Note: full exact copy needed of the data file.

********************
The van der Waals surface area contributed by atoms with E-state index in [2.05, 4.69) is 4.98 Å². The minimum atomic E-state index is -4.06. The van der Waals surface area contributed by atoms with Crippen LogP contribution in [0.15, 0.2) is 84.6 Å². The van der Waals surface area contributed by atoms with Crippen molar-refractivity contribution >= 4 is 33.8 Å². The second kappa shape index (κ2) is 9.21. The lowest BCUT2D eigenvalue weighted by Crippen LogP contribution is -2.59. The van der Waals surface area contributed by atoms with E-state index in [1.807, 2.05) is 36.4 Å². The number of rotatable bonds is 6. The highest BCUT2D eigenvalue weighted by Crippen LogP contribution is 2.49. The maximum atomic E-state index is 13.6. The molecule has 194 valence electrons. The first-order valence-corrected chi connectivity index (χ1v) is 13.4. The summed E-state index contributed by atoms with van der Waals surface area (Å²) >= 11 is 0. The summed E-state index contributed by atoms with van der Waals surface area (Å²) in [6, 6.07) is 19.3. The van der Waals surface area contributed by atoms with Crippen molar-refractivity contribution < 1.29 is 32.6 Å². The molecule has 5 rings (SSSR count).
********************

The van der Waals surface area contributed by atoms with E-state index in [2.05, 4.69) is 4.98 Å². The minimum atomic E-state index is -4.06. The van der Waals surface area contributed by atoms with Crippen LogP contribution in [0.15, 0.2) is 84.6 Å². The van der Waals surface area contributed by atoms with Crippen molar-refractivity contribution >= 4 is 33.8 Å². The second kappa shape index (κ2) is 9.21. The lowest BCUT2D eigenvalue weighted by Crippen LogP contribution is -2.59. The van der Waals surface area contributed by atoms with E-state index in [1.807, 2.05) is 36.4 Å². The number of rotatable bonds is 6. The highest BCUT2D eigenvalue weighted by Crippen LogP contribution is 2.49. The maximum atomic E-state index is 13.6. The molecule has 194 valence electrons. The first-order valence-corrected chi connectivity index (χ1v) is 13.4. The summed E-state index contributed by atoms with van der Waals surface area (Å²) >= 11 is 0. The summed E-state index contributed by atoms with van der Waals surface area (Å²) in [6, 6.07) is 19.3. The van der Waals surface area contributed by atoms with Crippen molar-refractivity contribution < 1.29 is 32.6 Å². The molecule has 5 rings (SSSR count).